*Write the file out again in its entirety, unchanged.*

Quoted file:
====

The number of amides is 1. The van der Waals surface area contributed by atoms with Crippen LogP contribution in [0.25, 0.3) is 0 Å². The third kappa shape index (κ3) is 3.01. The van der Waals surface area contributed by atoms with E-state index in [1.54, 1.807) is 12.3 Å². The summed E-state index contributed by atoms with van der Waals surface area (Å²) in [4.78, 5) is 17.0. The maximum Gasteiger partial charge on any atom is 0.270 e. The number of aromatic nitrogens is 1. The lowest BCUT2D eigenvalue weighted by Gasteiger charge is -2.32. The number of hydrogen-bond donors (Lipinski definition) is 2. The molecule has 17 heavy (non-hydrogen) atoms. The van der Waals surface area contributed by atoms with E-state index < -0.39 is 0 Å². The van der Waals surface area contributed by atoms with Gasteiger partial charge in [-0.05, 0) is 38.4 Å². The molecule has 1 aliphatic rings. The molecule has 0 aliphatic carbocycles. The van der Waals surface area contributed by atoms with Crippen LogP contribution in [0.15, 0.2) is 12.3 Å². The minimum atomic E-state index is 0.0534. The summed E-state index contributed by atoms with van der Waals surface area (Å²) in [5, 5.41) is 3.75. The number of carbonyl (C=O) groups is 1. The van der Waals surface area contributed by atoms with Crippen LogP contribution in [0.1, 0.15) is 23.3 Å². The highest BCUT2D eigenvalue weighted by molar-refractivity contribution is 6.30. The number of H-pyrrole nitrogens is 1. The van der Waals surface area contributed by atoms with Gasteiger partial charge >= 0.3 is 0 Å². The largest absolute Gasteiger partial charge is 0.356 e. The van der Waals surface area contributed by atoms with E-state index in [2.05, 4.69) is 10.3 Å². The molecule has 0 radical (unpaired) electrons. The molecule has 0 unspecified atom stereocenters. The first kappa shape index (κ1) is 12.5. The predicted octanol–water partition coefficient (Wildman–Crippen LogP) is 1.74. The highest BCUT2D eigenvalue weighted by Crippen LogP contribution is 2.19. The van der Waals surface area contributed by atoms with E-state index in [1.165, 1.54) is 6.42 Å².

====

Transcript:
The number of amides is 1. The van der Waals surface area contributed by atoms with Crippen LogP contribution in [0.25, 0.3) is 0 Å². The third kappa shape index (κ3) is 3.01. The van der Waals surface area contributed by atoms with E-state index in [1.54, 1.807) is 12.3 Å². The summed E-state index contributed by atoms with van der Waals surface area (Å²) in [4.78, 5) is 17.0. The maximum Gasteiger partial charge on any atom is 0.270 e. The number of aromatic nitrogens is 1. The lowest BCUT2D eigenvalue weighted by Gasteiger charge is -2.32. The number of hydrogen-bond donors (Lipinski definition) is 2. The molecule has 17 heavy (non-hydrogen) atoms. The van der Waals surface area contributed by atoms with E-state index < -0.39 is 0 Å². The van der Waals surface area contributed by atoms with Gasteiger partial charge in [-0.05, 0) is 38.4 Å². The molecule has 1 aliphatic rings. The molecule has 0 aliphatic carbocycles. The van der Waals surface area contributed by atoms with Crippen LogP contribution in [0.15, 0.2) is 12.3 Å². The minimum atomic E-state index is 0.0534. The summed E-state index contributed by atoms with van der Waals surface area (Å²) in [5, 5.41) is 3.75. The number of carbonyl (C=O) groups is 1. The van der Waals surface area contributed by atoms with Crippen LogP contribution in [0.1, 0.15) is 23.3 Å². The highest BCUT2D eigenvalue weighted by molar-refractivity contribution is 6.30. The number of H-pyrrole nitrogens is 1. The van der Waals surface area contributed by atoms with Gasteiger partial charge >= 0.3 is 0 Å². The largest absolute Gasteiger partial charge is 0.356 e. The van der Waals surface area contributed by atoms with E-state index in [2.05, 4.69) is 10.3 Å². The molecule has 0 radical (unpaired) electrons. The molecule has 0 unspecified atom stereocenters. The first kappa shape index (κ1) is 12.5. The predicted octanol–water partition coefficient (Wildman–Crippen LogP) is 1.74. The highest BCUT2D eigenvalue weighted by Crippen LogP contribution is 2.19. The van der Waals surface area contributed by atoms with E-state index in [1.165, 1.54) is 6.42 Å².